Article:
With the recent release of the seventeenth edition of The Chicago Manual of Style, the Press is developing a fourth edition of its best-selling Copyeditor’s Handbook, scheduled to publish in April 2019, along with a companion Copyeditor’s Workbook, which will feature extensive exercises, answer keys, and commentary. Marilyn Schwartz, the Press’s former managing editor, has taken over revisions for the much-missed Amy Einsohn; below Marilyn reflects on the book’s legacy and its future.
The Copyeditor’s Handbook began, like numerous books, in a conversation many years ago. At the time, Amy Einsohn was running a freelance editing business; I was supervising a staff of production editors at the University of California Press. We both also moonlighted as instructors of copyediting for UC Berkeley’s Extension program and the local freelance cooperative Editcetera. Whenever our paths crossed, we would stop to chat about our work and to commiserate over the dearth of instructional material for our students. Someone, we agreed, should write a book for aspiring copyeditors. Eventually, Amy wrote that book, and in 2000 UC Press published her now-indispensible introduction to professional editing. As Amy’s editor, I steered the Handbook through its initial publication and the production of two subsequent editions.
Amy’s book was unstuffy, hip, and often funny—traits not normally associated with copyediting. It demolished zombie rules of grammar and usage (those undead hordes of proscriptions against split infinitives and other imaginary faults) by advocating the counsel of professional linguists and lexicographers. It described the emerging procedures for on-screen editing at the end of the era when editors marked copy with No. 1 Ticonderoga pencils. It also offered technical tips, introduced new digital resources for editors, and adjudicated transformations in language and in the formal conventions for written English that were being accelerated by the internet, email, and social media.
With each fresh edition Amy refined, amplified, and updated content to keep pace with changes in editorial practice, but over time, we started to plan a more substantial revision of the Handbook, along with the creation of a new Copyeditor’s Workbook, a complementary volume of student exercises, in both print and digital form, that would greatly expand upon the fifteen assignments originally bound into the Handbook. Regrettably, Amy’s declining health prevented her from completing these projects, but she bequeathed extensive notes for this retooling. In revising the Handbook, I have followed Amy’s own tracks—her more than 100,000 words of marginalia and scores of saved computer files—and have incorporated the latest advice from language authorities, usage guides, and new editions of major style manuals, including The Chicago Manual of Style.
Tectonic shifts in the publishing industry have affected twenty-first-century copyediting in ways that Amy could not have foreseen when she wrote the Handbook, and I have tried to address these changes as well. No longer do editors merely groom manuscripts for print production: they often prepare text for several formats, including e-book publication, print-on-demand (POD) distribution, PDF output, and a concurrent existence or an afterlife on the web. Editors are also using, sometimes improvising, new tools, such as PDF markup, collaborative writing software, videoconferencing, and institutional clients’ proprietary production systems. They are expected to know how to emend text for global audiences; to conform manuscripts to governmental mandates for “plain language” (which is actually a thing); and sometimes to comply with accessibility requirements.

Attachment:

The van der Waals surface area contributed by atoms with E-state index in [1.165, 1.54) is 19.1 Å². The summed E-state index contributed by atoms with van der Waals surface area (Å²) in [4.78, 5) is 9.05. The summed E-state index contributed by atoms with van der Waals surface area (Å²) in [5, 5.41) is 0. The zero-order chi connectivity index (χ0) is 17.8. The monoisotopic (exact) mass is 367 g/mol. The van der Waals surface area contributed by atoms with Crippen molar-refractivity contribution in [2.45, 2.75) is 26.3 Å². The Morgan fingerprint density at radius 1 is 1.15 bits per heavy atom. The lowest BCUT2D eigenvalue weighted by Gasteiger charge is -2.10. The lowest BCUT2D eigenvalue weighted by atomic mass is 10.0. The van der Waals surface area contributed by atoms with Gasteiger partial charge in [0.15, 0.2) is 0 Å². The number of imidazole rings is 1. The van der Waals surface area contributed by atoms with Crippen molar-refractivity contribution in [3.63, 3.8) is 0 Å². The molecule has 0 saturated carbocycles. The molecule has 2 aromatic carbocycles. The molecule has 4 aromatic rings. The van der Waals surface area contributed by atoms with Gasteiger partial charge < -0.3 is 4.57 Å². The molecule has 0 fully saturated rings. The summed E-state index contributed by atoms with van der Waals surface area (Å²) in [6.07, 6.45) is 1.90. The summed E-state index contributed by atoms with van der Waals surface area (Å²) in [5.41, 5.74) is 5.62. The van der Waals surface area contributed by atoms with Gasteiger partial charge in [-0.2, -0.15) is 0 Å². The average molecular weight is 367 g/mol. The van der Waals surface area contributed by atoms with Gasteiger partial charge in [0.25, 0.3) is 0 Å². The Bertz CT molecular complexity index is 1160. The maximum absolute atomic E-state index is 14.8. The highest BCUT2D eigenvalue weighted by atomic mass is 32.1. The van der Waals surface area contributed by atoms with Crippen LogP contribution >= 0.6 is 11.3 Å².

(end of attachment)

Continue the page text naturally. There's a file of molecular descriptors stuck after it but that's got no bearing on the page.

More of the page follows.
With the disappearance of many staff copyediting positions, more editors are plying their trade as freelancers. The new Handbook anticipates the demands of their increasingly diversified clientele, which includes soaring numbers of independent (self-publishing) authors, international scholars writing in English as a second language, and the intermediaries who have sprung up to serve such constituencies. In this new Wild West of publishing, editors must forge a professional code of ethics, establish independent standards, and undertake continuous self-education. And they must be prepared to negotiate the inevitable mission creep—the expectation that “copyediting” encompasses the full suite of services once provided by an entire team of specialists or the staff of a traditional publisher—while never abandoning the copyeditor’s prime directive: Remember that words matter.
After receiving a Ph.D. in English from the University of California, Davis, in 1976, Marilyn Schwartz joined the editorial staff of the University of California Press, where she served as Managing Editor for twenty-eight years. From 1979 through 2004 she taught Editorial Workshop, an introductory class in the Professional Sequence in Editing, for UC Berkeley Extension. She is the author of Guidelines for Bias-Free Writing (Bloomington: Indiana University Press, 1995), prepared for the Association of American University Presses with the members of the Task Force on Bias-Free Language. Since her retirement from UC Press in 2011, she has reenrolled in university classes and devotes her spare time to long-deferred writing projects and clandestine editing assignments.